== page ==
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Don't want to wait for Windows 10 to arrive? Here's how to speed up the process

If you’re getting impatient, you can get it sooner rather than later.

IF YOU WERE one of the lucky ones, you probably got your hands on Windows 10, likely because you were part of the Windows Insider programme.

Installing it is incredibly simple. It works the exact same way that you would download updates for Windows 7 or 8.1 (think the same way you would update your phone) and will look like this.

Windows 10 download Installing Windows 10 on a Windows 7 device. Source: Windows 10

Chances are you’re still waiting for it, but if you want to speed up the process, there’s a way to get it now. Just make sure to back up any important information just in case something goes wrong.

Ready? Ok, here’s what you do.

  • Go into Control Panel > Automatic Updates and turn on Updates.
  • Go into Start > All Programs > Accessories and right-click Command Prompt and select ‘act as administrator’.
  • When you’re in, type in wuauclt.exe/updatenow and it should update to Windows 10.
  • If it doesn’t work, then repeat the process until the Windows 10 download commences.

That said, there’s nothing to say whether it will install this way or not.  Let’s say that doesn’t work and you get an error message saying it can’t be installed. What then?

Well, there’s also a way to solve this.

  • Go into your C:\\ drive.
  • Go into Windows > Software Distribution > Download.
  • Delete everything in that folder (these are the files from the failed attempt to download Windows 10, but you can back up these files elsewhere if you really want to play it safe).
  • Now go back into Command Prompt as an administrator and type in wuauclt.exe/updatenow.
  • Go into updates, either through the status tray or Control Panel > Windows Update and Windows 10 should start downloading from scratch.

Make sure you don’t need your computer anytime soon – we’ll say to give yourself an hour/90 minutes just to be on the safe side – and you have at least 3GB of space free.

The installation process is pretty straightforward, but when you’re presented with the option, it’s best to ignore ‘express settings’ and go into ‘customise settings’ instead. The reason for this is it allows you to properly control the amount of data Microsoft has access to like:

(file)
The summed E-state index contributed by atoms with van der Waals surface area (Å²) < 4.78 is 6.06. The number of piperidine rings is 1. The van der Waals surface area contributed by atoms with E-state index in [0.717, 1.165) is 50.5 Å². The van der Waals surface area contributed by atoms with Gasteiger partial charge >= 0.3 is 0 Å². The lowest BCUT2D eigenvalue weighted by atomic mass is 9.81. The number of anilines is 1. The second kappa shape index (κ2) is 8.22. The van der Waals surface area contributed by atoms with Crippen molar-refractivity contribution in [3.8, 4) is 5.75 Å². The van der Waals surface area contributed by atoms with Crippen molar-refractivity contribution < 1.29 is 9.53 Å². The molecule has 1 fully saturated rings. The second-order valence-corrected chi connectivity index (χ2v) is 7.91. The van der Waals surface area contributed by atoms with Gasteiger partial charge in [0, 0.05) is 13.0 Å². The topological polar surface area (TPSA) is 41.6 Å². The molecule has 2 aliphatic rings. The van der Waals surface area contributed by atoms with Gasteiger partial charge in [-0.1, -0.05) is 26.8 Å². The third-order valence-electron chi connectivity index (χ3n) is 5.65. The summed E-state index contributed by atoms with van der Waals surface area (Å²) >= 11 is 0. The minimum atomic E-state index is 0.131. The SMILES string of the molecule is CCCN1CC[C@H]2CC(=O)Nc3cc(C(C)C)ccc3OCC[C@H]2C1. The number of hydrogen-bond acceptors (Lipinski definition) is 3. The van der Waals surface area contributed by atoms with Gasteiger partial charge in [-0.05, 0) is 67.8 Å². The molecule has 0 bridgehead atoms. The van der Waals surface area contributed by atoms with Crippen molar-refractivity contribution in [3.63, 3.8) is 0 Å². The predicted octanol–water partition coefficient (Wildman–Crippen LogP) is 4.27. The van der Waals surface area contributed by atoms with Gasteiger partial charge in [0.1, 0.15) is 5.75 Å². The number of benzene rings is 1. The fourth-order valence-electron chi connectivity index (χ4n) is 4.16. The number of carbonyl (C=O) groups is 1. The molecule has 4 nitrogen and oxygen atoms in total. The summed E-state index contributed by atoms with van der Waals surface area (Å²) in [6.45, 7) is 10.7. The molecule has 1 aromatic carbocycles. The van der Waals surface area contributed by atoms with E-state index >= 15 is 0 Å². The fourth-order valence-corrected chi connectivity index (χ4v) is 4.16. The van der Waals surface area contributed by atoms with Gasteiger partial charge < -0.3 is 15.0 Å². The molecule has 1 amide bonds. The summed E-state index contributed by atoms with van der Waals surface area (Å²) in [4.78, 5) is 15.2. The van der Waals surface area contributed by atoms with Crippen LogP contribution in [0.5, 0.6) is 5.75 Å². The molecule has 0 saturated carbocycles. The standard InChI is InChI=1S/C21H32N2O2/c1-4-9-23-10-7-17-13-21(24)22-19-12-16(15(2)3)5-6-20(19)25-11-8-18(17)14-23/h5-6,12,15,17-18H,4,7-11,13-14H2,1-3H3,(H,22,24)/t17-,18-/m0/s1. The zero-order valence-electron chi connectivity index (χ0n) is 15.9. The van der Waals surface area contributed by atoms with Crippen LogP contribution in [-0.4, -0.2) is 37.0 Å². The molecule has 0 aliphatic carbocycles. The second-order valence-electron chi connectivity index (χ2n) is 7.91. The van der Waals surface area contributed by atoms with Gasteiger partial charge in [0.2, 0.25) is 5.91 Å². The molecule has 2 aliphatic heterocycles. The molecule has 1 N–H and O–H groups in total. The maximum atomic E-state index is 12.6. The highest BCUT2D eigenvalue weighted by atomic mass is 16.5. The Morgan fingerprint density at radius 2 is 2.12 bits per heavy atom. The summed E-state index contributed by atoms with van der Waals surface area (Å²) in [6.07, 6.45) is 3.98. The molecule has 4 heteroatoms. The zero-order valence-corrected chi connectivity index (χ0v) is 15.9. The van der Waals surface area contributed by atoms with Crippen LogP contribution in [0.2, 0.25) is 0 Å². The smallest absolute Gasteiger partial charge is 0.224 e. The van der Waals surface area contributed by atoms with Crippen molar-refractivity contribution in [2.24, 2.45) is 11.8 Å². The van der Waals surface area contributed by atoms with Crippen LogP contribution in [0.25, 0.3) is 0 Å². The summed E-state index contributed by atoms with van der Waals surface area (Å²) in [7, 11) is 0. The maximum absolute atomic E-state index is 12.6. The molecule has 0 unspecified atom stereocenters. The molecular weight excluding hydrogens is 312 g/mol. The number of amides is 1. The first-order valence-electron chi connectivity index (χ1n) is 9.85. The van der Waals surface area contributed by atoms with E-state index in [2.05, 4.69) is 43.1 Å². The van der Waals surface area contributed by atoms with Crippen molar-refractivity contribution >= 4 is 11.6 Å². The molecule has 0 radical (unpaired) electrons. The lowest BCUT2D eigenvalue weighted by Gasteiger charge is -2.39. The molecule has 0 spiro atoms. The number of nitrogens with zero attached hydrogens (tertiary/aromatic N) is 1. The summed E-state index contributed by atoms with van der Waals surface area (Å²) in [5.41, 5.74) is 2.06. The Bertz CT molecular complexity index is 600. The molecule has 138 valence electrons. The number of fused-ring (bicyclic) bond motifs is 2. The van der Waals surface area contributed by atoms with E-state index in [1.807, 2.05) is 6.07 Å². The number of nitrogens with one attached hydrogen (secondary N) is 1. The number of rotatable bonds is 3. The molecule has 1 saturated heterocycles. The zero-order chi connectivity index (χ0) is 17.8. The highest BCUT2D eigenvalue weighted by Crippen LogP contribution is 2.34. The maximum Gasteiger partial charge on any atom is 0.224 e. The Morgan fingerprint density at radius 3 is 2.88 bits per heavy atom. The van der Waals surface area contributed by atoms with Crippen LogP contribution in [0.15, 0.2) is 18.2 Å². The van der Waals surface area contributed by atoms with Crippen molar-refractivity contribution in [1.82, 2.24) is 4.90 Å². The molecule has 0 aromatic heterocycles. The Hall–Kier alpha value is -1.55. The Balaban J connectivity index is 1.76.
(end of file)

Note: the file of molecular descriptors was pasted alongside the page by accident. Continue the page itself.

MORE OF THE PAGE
• Advertising ID.  
  • Location.
  • Sending contact and calendar details to Microsoft for personalisation of speech, typing and inking input. 
  • Sending browser data to Microsoft
  • Automatically connecting to suggested open hotspots, or networks shared by your contacts (if you own a laptop or tablet, it’s worth turning this off)

Also you get to choose the default apps installed like Photos, Microsoft Edge (its new browser) Music and Movies & TV.

If you went for express settings, you will still be able to edit the changes when it’s set up. Wait a few minutes and it’ll be up and running.

So what’s it like?

Most of the reviews of Windows 10 have been positive so far and from using it today, our first impressions of it are the same.

For one, everything feels faster and smoother. The start button and programmes boot up quickly, clicking the much-requested Start button brings up the familiar display and makes Metro apps inviting, and the general performance has been impressively fast.

MSFT gif 3 Source: Windows 10

The same thing goes for Edge, Microsoft’s new browser which is a good first step in banishing the memories of Internet Explorer. It’s lightweight but it’s smooth, fast, and it provides Microsoft with a solid web browser.

However, there are still some bugs that need to be squashed. For us, the Windows Store became very picky when downloading apps – giving us error messages and sometimes crashing when we checked download progress – while there were some initial problems with connecting to the internet (it was quickly solved by downloading a driver update from Intel’s site but this is unlikely to happen to others).

But overall, there’s been surprisingly few problems so far and while we’re really only scratching the surface, the update is generally a good one.

If you been wishing for a change to Windows 8.1, then you can download it now and it will be an immediate improvement, even with bugs. Those who are content with 7 or 8.1, you’ll still like it, but it mightn’t be a bad idea to wait a bit longer so the bugs can be ironed out.

Going through the basics.

But there are many other features that will come in useful. For one, the first thing you should go and check is the start screen, which contains four main entries at the bottom: File Explorer (the same as ‘My Computer’), Settings, Power and All Apps.<

You can resize the start screen so it has more room or you can make it compact, depending on your preferences.

Windows 10 start screen Source: Windows 10

The first thing you should do is go into settings, which has been overhauled and simplified for users.

Settings Source: Windows 10

The first one you should look through is privacy. Even if you’ve gone through customised settings during the install process, it’s still recommended you go through each setting and make sure you’re know what features are on.

Location, Camera, Microphone, Contacts, Calendar, Messaging and Background Apps are some of the sections you can toggle here.

Privacy Source: Windows 10

Once you’ve that done, you can play around with it for a bit. Go through the different settings, try out Microsoft Edge and customise your start screen. Either way, the future is beginning to look bright for Microsoft.

Read: This Dutch bank will let you log into your account using only your voice >

Read: Nokia isn’t making phones, but it is making this weird-looking 360-degree camera >

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About the author:

Quinton O'Reilly

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